TODAY’s celebration of Jade Emperor’s birthday, which falls on the ninth day of the first month in the lunar calendar, is especially significant to Hokkiens because legend tells of a miracle that saved an entire village from persecution.
Klang Hokkien Association president Datuk Teh Kim Teh said the story was of a Hokkien community in the coastal town of Fujian, China, who lived in constant fear of sea pirates.
The village was attacked on the eve of the Jade Emperor’s birthday and while fleeing for safety, a field of sugar canes appeared before them.
Tam goes into a trance to invite the spirits of five general’sbattalions to guard the temple.
In desperation, the men ordered the women, children and elderly to hide between the stalks.
Assured their loved ones were out of harm’s way, the men then turned around to fight the enemies and vanquished them in numbers so great that they never returned again.
“This why sugar canes are a must in the prayer offerings to the Jade Emperor.
“It is a sign of gratefulness for the miracle that had saved them,” said Teh.
Devotees of the Yoke Wong Thai Tay Temple in Section 21, Petaling Jaya, seeking blessings from the Jade Emperor.
Representing a 400,000-strong Hokkien community in Klang, Teh said it was no surprise why the celebration is known as “Hokkien New Year”.
“From this story, we learn that unity, solidarity and the active participation of the community is necessary when it comes to facing challenges,” said Teh.
In Section 21, Sea Park, Petaling Jaya, Yoke Wong Thai Tay Temple devotees demonstrate the spirit of solidarity every year with a grand offering of fruits and flowers as well as elaborate rituals to celebrate the occasion.
One fascinating ritual sees devotee Tam Wai Keong, 55, going into a trance to embody the spirit of the Supreme Commander of the Five Generals, the Jade Emperor’s bodyguards.
In this two-hour ritual, devotees invite the spirits of the generals’ battalions to guard and protect the temple.
In Taman Eng Ann, Klang, devotee William Huang, 49, said his budget for prayer offerings this year was RM500.
A table laden with fruits, flowers and cakes at the Yoke Wong Thai Tay Temple as offerings to Jade Emperor.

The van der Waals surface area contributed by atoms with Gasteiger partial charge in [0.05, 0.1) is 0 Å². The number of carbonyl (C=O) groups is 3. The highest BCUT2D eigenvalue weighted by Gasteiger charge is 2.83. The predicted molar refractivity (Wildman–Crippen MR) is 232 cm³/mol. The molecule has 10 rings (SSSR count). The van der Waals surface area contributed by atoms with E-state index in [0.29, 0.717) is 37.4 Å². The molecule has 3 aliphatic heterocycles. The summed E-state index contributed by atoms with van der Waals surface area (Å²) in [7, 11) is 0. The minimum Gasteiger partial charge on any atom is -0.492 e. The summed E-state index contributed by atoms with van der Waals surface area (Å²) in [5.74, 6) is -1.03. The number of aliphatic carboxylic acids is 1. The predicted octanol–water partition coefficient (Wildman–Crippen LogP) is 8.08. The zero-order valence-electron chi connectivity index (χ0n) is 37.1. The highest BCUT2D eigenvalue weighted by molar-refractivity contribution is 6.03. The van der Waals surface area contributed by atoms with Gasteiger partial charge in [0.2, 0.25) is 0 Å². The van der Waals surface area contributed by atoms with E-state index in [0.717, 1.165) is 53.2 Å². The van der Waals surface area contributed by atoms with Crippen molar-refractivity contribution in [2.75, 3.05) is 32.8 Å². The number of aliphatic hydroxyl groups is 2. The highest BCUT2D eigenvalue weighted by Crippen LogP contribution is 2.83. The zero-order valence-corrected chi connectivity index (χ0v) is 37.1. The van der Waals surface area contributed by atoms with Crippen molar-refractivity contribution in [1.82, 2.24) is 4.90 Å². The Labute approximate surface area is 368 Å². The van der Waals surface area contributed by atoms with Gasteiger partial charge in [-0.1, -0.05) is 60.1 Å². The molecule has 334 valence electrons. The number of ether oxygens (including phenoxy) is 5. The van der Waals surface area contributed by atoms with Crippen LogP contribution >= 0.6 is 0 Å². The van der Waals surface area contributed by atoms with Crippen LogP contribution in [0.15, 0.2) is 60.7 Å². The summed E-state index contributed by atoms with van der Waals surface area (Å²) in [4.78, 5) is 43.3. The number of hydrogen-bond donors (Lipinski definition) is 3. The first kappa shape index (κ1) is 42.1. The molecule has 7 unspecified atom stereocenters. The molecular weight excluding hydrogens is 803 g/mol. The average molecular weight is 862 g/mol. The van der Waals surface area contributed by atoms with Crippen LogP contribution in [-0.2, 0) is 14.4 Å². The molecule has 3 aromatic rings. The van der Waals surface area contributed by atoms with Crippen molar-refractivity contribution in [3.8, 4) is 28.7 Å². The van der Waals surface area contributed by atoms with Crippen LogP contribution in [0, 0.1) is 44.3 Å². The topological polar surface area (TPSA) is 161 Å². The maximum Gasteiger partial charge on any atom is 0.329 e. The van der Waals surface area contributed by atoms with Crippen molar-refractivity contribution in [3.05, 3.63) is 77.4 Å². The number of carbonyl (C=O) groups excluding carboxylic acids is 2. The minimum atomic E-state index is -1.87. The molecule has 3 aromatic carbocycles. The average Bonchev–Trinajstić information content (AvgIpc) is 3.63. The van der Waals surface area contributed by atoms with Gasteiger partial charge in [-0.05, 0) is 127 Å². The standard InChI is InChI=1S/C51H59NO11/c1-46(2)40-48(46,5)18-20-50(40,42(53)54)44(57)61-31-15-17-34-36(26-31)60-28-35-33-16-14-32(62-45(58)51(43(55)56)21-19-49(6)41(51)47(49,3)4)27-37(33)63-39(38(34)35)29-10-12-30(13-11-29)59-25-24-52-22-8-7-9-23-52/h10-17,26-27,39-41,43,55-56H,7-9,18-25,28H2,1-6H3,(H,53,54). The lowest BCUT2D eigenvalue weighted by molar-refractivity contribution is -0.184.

Among the essentials in his offering is a paper house surrounded by Eight Immortals, a big dragon robe complete with crown, boots and belt, gold paper as well as joss sticks.
Describing his offerings as modest, he said some devotees would go as far as presenting a whole roasted pig to honour the deity.
As pineapple is a symbol of luck and prosperous beginnings, prayer items shopowner Ng Yih Tien said joss paper fashioned into the shape of this festive ubiquitous fruit was popular among devotees.
“The practice now is to have selfies taken with the paper pineapples before they are burnt,” she said.
Joss paper fashioned into the shape of a pineapple is increasingly popular during the Hokkien New Year.
Another popular item for the deity’s birthday celebration is a confection of wheat noodles (mi sua) assembled in the shape of a tower to signify eternal longevity.
Stall operator Chan Heei Jin, 38, said it was common for devotees to purchase “upgraded versions” of wheat noodle cakes, going for higher towers every year to signify betterment and improvement of one’s endeavours.
Despite the ninth day being the Jade Emperor’s birthday, the Kwan Imm Temple in Klang, which is devoted to Goddess of Mercy Kuan Yin, will also be celebrating the event.
“As the Jade Emperor is the highest authority in heaven, it is only right that devotees pay respects to this deity too.
Sugar canes are a must in the prayer offerings to Jade Emperor.
“Although we may not have an image of this deity in our temple, as long as devotees have the Jade Emperor in their hearts, their prayers will be heard,” said its principal Shi Fa Zhuo.
This festive season will see up to 30,000 devotees flocking to the temple’s 125-year-old grounds and Shi clarified that attendees would not be charged any parking or entrance fee.